December 1 is World AIDS Day, a time to remember the 34 million people in the world today living with HIV. Half a million have died in the US alone. More than two thirds of those living with HIV are in sub-Saharan Africa where I have lived for many years. For every one person with the virus in the blood steam, weakening the immune system, countless others are affected—parents, children, friends, employers, employees, whole communities loosing economic power as wage earners become too ill to work. Anti-retroviral drugs have greatly extended the lives and health of people living with HIV, but the virus still presents huge challenges.
I have been surveying readers to find out what they would like more of on this blog. This is for all those who like book reviews and for those who want to hear more spiritual thoughts relevant to travel, justice, etc. It also falls under “other people’s ministries with children at risk” because, although she is fictional, Jeanette Windle’s character, Amy, in Freedom's Stand works with women who have been imprisoned in Afghanistan and their children. (That is, children who have been growing up in prison with their mothers. You can’t get more at-risk than that.) Some of the “women” are hardly more than children themselves—children running away from forced marriages to older men who abused them.
I learned a new way to eat marshmallows my last day at the Tembisa Baptist Church. Put it in your mouth; chew it; spit it back in your hand; stir to a paste with your finger and lick. Fully half the children ate their marshmallows this way. To make it last? my daughter suggests. Maybe. But I think next time I bring sweets it will be hard candy. (You will appreciate that this blog does not include a photograph for your edification.)
As you have probably figured out by now, things in Africa don’t always go according to plan. As they say, the three most important qualities in a missionary after faith in God are flexibility, flexibility and flexibility.
Wednesday was my last day at Arebaokeng. “When are you going to bring the children some sweets?” I was asked. My last day seemed like a good time.
This time the chaos was at Tembisa Baptist Church, the second location I visit.
I tried the dramas. Without a translator it never would have worked. It was hard enough to make the children understand that I didn’t want a speech but a drama, and that I didn't care what language they used. No one got the idea of showing the plans needed to reach the goal of becoming a nurse or teacher or police. I had to talk about that after the presentations.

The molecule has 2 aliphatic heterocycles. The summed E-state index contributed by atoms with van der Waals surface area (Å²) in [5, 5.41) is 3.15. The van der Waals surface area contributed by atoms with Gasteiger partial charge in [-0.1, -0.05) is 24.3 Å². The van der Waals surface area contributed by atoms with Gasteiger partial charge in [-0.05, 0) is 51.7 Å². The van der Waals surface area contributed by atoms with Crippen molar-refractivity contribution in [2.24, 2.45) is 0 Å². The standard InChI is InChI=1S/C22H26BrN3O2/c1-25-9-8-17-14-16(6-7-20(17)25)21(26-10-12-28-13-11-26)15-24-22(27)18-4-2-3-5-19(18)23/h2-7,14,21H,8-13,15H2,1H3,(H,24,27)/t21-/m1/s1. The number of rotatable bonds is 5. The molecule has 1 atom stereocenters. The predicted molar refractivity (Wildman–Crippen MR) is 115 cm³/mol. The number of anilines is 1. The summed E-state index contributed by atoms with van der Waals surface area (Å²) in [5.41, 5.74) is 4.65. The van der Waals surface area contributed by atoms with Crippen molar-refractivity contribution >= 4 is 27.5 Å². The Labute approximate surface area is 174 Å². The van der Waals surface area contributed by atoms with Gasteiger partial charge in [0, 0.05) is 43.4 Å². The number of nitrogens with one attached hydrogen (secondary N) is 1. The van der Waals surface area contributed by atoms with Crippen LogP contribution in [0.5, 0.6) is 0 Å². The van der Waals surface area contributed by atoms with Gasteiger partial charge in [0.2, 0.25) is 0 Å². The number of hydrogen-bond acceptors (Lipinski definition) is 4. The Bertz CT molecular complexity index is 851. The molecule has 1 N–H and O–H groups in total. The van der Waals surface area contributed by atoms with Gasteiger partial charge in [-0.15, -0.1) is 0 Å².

Today for Tomorrow lesson one was about journeys—to places like Mpumulunga or Johannesburg or the one each of us makes through life. Lesson two is about dreams of where we would like to go on our life journey.
I took a stack of library books about places one might visit—Namibia, Swaziland, the Drakensburg Mountains of South Africa—and another stack about jobs and professions. It does this librarian’s heart good to see the children sitting on the steps devouring books. One girl held an armload, not wanting to give any to one of the younger boys. “He can’t read yet.”
“Has anyone here been on a journey? I asked. For most of the children in the after-school programs for orphans and vulnerable children in Tembisa a trip into the city of Johannesburg would be an adventure. One boy tentatively raised his hand.
“Where did you go?” I asked him.
Kisumu, Kenya, looks like a peaceful city. It hugs the shore of Lake Victoria, the largest lake in Africa. Sometimes called “the eye of the rhino,” the lake sits on a plateau in a split of the Great Rift Valley between Kenya, Uganda, and Tanzania. When I visited in August, I saw no signs of the violence that swept the city following the December 2007 elections when the Luo candidate for president lost under questionable conditions to the Kikuyu candidate from Nairobi. But the pain has left deep scars.
Ethnic violence wasn’t confined to the city. I came to the village of Awasi, an hour east, to teach a workshop on writing for children affected by the violence. Every morning empty trucks rattle over the dirt road out of town. They return each afternoon, loaded with cane from local farmers. Children chase the trucks, hoping <!--more-->for something to fall off. It usually does. Life goes on despite the horrors of the past.
My passion is for school-aged children, but who can resist the little ones with their wide-eyed curiosity and readiness for books and learning?
When I arrived at Tembisa Baptist Church on Wednesday, they lay on the floor in tightly packed rows looking like nothing so much as giant fleece-wrapped enchiladas. Each child was dressed in multiple layers against the Johannesburg winter and rolled in a brightly colored blanket. The floor beneath them was spread with crumbling mats of yellowed foam rubber covered with a blanket of doubtful hygiene. Here and there a canvas shoe stuck out from a bundle. A few heads raised and bright eyes stared at me. Most slept on, oblivious to the chatter of the aids who looked after them. Slowly more and more woke from their nap, and I invited them for a story. How I wish that someone would read to them every day!
I started blogging in 2006 to have somewhere to share my experiences reading with orphans and vulnerable children in Tembisa Township. We were living in near-by Kempton Park at the time. (To read some of those early blogs see Lindiwe's Friends.) We have since moved back to the United States. I return to South Africa once or twice a year and always make it a point to get to Tembisa. This has been one of those weeks, wedged between our retreat in George and teaching next week in Kenya.
LeAnne Hardy has lived in six countries on four continents. Her books come out of her cross-cultural experiences and her passion to use story to convey spiritual truths in a form that will permeate lives.